Loud enough for everyone from the terminal to the plane door to hear, Connie giddily declares to a far less excited passenger standing beside her on the jetway: “We are on a girls’ weekend to the city!”
Connie, and the ‘girls,’ are probably well into their 60s. And, like most of us of a certain age, maybe aren’t as svelte as we once were. As I put my bag up, I see Connie and her crew squeeze into their row beyond mid-cabin. Connie sinks out of sight into a middle seat sandwiched on either side by her travel mates.
For most people, comfort and flying have become oxymorons. Comfort, however, is now being linked to passenger safety and health. Tighter seating is argued to be a threat to a speedy emergency evacuation and even the cause of dangerous health conditions such as blood clots. As reported by Bloomberg Law’s Lillianna Byington, Douglas Kidd, executive director of the National Association of Airline Passengers, summed up the argument in a public comment to the Federal Aviation Administration (FAA) “Overcrowding of the passenger cabin is the single largest threat to passengers’ health and safety.” Kidd, thousands of others, and members of Congress are now weighing in on shrinking airline seat size encouraging the FAA to stop airlines from downsizing seats just as the traveling public’s posteriors are expanding.
In response to Congress, the FAA conducted a study finding that seat size does not slow evacuation time — that is everyone must be out in 90 seconds. The study findings provide the airlines with data to object to calls for federal regulations that might set seat size requirements. Byington cites the head of the National Association Air Carrier Association, George Novak, who remarks that “Passenger comfort is an issue for the airline industry, not the FAA or Congress”
Perhaps. If so, the airline industry may need to revisit who their customers are today and will be tomorrow – and ask how to best serve all of them. Growing passenger posteriors and shrinking seat size is certainly an issue, but so is the age and safety of the flying public.
Business travel is in what many are predicting to be a sustained slump. Leisure travelers are the core of the airline industry’s business model today and for the foreseeable future. According to pre-COVID 2019 passenger data, the 50-plus make up approximately half of the passengers that fly at least once a year to as many as between five to ten leisure flights per year.
Those numbers are likely to increase. In fact, people over 60 are the fastest growing segment of the population. When asked what people want to do in retirement, travel is routinely on the top of the list. They also have the time and money to travel. If they were a country, older consumers would comprise the world’s third largest economic power, following the GDPs of the United States and China.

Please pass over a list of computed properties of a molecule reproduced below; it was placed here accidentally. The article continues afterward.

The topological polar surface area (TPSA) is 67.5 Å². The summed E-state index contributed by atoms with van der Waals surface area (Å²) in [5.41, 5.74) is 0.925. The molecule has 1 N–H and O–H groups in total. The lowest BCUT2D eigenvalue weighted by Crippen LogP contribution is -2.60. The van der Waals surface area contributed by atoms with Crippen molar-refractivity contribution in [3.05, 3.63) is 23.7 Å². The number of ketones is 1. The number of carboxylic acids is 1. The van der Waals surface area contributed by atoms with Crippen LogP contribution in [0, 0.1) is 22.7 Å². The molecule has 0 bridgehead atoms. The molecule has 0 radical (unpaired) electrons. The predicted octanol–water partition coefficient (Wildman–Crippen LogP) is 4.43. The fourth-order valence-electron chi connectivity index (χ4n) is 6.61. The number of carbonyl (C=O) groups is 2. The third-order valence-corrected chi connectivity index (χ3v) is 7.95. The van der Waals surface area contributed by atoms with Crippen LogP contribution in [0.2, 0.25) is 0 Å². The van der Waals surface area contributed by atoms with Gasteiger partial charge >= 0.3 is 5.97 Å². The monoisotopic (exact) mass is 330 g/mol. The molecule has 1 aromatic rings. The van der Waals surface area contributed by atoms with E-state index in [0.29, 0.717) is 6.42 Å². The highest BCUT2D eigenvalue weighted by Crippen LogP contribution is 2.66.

Despite the growing number of older consumers and their buying power, the FAA did not include the 60-plus passenger (a.k.a. the older consumer) in their seat study. In fact, according to the study (page 20), the contractor conducting the study was “tasked with ensuring that no participants who signed up were older than age 60 due to the increased risk of injury during physical activity.“ Note: According to FAA regulations FAR 121 commercial pilots may fly until age 65. Effectively, 60-something Connie, wedged in between her girlfriends in seat 23B, halfway between rear and mid-cabin exits, is a forgotten passenger and consumer.
With age physical capacity changes, especially for those that do not routinely exercise. One study that assessed physical performance across the life span found that many people in their 50s experience reduced balance and the ability to do chair stands (the capacity to stand from a seated position) – and for those age 60 and older walking speed and endurance decreases. Changes in physical capacity with age can become more challenging, but not so much that a person would consider themselves disabled. Consequently, few older travelers use services reserved for disabled passengers and are considerate of those with greater need.
Rather than reassessing seat size, ease of ingress and egress, and yes, comfort, it appears that the airlines and FAA are asking customers and the public to conform to the most cost-effective seat size and cabin configuration for the industry. It is an interesting approach to consumer experience and service innovation. Perhaps restaurants should crowd more tables and chairs into a limited dining room to increase the number of patrons on any given evening. Hospitals might even consider smaller beds to accommodate more patients to a room, making a double into a triple, why not a quad.
Demography is destiny. Studies to inform public policy that do not include the largest and fastest-growing segment of the public are incomplete at best; at worst they are likely to result in equally deficient policymaking. The airline industry is certainly facing strong economic headwinds, recovery from the pandemic, fuel costs, inflation, staffing, and more. The airline brand that leverages the uptick in passenger demand since 2020 as an opportunity to thread the needle to deliver safety, comfort, performance, and experience to customers of all ages and abilities will become the market winner and standard.